Iustitia Dei: A History of the Christian Doctrine of Justification
Cambridge University Press, 1998 M10 29 - 532 pages
The doctrine of justification was of major importance at the time of the Reformation, and continues to be of immense significance in ecumenical dialogues. This book, which appeared in its first edition in 1986, is the only major study of the doctrine since 1870. Its many acclaimed features include an assessment of the concept of justification in the thought world of the ancient Near East, a thorough examination of the development of the doctrine in the medieval period, and a careful analysis of the sixteenth-century debates. This revised and updated edition brings together in one volume the material from the two volume first edition, while adding new sections dealing with recent developments in Pauline scholarship and ecumenical debates over the doctrine. It will be an essential resource for anyone wanting to understand historical theology, sixteenth-century church history or the modern ecumenical debates between Protestants and Roman Catholics.
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acceptation analysis appears argued aspects assertion associated Augustine Augustine's Augustinian basis believer Calvin Catholic cause century Christ Christian church clear clearly concept concerning consequence considerable considered covenant created criticism defined demonstrated discussion disposition dist distinction divine doctrine of justification earlier early effect emphasis essentially established evident existence expressed fact faith Franciscan further God's grace gratia Gregory of Rimini habit human idea important individual influence interpretation iustitia late later leads Luther Lutheran man's matter McGrath means medieval merely merit moderna moral nature necessity noted obligation opinion original particularly period position possible predestination present Protestant question quod reference Reformation regarded rejected relation represents result righteousness salvation Scotus sense Sent significant similar sinner statement subsequent suggestion teaching term theologians theology Thomas thought tradition understanding understood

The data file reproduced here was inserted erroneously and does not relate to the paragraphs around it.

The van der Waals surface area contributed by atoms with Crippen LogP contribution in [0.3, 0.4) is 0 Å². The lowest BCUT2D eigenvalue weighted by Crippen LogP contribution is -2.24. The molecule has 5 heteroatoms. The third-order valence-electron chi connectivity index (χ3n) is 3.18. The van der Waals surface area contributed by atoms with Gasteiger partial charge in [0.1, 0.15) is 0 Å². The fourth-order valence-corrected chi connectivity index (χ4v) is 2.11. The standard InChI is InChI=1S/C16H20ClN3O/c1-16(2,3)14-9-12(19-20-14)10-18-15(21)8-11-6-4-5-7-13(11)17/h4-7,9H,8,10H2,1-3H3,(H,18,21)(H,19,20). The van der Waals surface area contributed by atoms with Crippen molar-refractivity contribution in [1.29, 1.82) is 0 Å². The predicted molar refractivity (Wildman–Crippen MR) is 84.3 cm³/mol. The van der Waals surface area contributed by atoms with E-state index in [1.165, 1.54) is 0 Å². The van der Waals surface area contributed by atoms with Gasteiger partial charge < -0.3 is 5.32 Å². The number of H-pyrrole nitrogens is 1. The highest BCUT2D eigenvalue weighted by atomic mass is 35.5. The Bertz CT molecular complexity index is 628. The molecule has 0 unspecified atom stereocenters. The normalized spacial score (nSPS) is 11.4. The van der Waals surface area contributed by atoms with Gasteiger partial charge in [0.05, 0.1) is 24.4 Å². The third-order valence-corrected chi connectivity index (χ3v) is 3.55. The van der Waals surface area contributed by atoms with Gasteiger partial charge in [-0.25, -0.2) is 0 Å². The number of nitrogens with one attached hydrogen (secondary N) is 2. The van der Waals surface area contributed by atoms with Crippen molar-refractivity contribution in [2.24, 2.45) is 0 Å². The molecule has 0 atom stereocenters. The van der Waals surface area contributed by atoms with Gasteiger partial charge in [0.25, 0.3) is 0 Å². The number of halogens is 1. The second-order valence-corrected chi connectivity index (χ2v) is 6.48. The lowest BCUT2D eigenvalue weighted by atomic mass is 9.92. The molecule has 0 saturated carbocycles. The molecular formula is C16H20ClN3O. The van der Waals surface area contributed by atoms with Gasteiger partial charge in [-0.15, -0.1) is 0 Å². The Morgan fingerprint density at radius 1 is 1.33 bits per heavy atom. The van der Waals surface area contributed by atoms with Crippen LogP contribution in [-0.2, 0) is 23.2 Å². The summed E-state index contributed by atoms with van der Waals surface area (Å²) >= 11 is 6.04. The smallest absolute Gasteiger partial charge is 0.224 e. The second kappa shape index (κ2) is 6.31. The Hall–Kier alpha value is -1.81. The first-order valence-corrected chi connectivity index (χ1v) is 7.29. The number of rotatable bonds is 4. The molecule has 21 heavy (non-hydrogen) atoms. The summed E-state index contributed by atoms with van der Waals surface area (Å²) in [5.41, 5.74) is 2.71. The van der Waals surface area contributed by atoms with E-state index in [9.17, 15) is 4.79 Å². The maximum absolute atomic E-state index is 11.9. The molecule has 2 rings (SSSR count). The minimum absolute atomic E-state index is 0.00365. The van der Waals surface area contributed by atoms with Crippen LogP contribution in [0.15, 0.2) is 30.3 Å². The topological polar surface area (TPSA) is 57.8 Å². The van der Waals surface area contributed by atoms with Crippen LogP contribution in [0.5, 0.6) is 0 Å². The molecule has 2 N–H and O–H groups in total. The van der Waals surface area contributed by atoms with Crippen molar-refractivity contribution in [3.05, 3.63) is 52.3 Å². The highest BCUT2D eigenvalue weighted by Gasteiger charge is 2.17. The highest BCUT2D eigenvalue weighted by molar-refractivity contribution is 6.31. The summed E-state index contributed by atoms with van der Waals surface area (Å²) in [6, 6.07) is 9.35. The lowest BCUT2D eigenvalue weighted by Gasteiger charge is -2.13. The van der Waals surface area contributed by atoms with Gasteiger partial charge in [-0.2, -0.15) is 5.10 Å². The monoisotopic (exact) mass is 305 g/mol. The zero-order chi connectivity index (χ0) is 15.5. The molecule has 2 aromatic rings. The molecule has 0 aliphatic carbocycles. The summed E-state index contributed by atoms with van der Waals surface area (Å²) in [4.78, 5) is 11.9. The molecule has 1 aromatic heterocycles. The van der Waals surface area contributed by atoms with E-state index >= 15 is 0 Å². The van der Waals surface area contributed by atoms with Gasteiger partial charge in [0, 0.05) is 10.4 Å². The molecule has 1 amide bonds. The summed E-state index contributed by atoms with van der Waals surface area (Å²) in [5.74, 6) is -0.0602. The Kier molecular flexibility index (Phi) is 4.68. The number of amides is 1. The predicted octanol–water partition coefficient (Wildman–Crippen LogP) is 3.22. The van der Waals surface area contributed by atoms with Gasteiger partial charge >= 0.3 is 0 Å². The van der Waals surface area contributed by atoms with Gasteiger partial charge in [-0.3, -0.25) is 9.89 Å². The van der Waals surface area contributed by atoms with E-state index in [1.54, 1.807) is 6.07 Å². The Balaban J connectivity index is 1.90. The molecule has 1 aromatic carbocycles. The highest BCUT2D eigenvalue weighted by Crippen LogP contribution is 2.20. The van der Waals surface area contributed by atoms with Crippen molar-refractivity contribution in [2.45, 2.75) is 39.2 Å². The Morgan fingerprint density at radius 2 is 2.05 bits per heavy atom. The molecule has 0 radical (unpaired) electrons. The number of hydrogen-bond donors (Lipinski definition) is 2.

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The Intellectual Origins of the European Reformation
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